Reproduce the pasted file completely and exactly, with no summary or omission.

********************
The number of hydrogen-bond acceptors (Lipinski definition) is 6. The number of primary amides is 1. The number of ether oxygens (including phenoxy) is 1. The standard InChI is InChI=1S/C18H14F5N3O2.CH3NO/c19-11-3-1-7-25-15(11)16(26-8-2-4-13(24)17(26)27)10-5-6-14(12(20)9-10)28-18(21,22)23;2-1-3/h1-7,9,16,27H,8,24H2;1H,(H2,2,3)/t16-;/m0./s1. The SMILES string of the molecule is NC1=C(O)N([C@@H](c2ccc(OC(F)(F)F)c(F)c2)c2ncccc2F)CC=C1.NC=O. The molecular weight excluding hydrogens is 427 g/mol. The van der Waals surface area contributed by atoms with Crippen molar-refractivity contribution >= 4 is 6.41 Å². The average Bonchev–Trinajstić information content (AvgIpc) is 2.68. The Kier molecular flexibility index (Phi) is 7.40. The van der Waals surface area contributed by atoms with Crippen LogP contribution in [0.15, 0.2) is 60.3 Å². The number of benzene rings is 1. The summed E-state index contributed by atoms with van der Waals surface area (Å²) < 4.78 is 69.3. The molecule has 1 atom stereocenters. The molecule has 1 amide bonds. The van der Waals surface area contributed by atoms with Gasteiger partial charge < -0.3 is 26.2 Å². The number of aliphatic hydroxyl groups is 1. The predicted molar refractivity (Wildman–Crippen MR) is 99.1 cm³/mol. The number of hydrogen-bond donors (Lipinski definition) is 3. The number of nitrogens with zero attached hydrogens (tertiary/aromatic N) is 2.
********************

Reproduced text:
The number of hydrogen-bond acceptors (Lipinski definition) is 6. The number of primary amides is 1. The number of ether oxygens (including phenoxy) is 1. The standard InChI is InChI=1S/C18H14F5N3O2.CH3NO/c19-11-3-1-7-25-15(11)16(26-8-2-4-13(24)17(26)27)10-5-6-14(12(20)9-10)28-18(21,22)23;2-1-3/h1-7,9,16,27H,8,24H2;1H,(H2,2,3)/t16-;/m0./s1. The SMILES string of the molecule is NC1=C(O)N([C@@H](c2ccc(OC(F)(F)F)c(F)c2)c2ncccc2F)CC=C1.NC=O. The molecular weight excluding hydrogens is 427 g/mol. The van der Waals surface area contributed by atoms with Crippen molar-refractivity contribution >= 4 is 6.41 Å². The average Bonchev–Trinajstić information content (AvgIpc) is 2.68. The Kier molecular flexibility index (Phi) is 7.40. The van der Waals surface area contributed by atoms with Crippen LogP contribution in [0.15, 0.2) is 60.3 Å². The number of benzene rings is 1. The summed E-state index contributed by atoms with van der Waals surface area (Å²) < 4.78 is 69.3. The molecule has 1 atom stereocenters. The molecule has 1 amide bonds. The van der Waals surface area contributed by atoms with Gasteiger partial charge < -0.3 is 26.2 Å². The number of aliphatic hydroxyl groups is 1. The predicted molar refractivity (Wildman–Crippen MR) is 99.1 cm³/mol. The number of hydrogen-bond donors (Lipinski definition) is 3. The number of nitrogens with zero attached hydrogens (tertiary/aromatic N) is 2.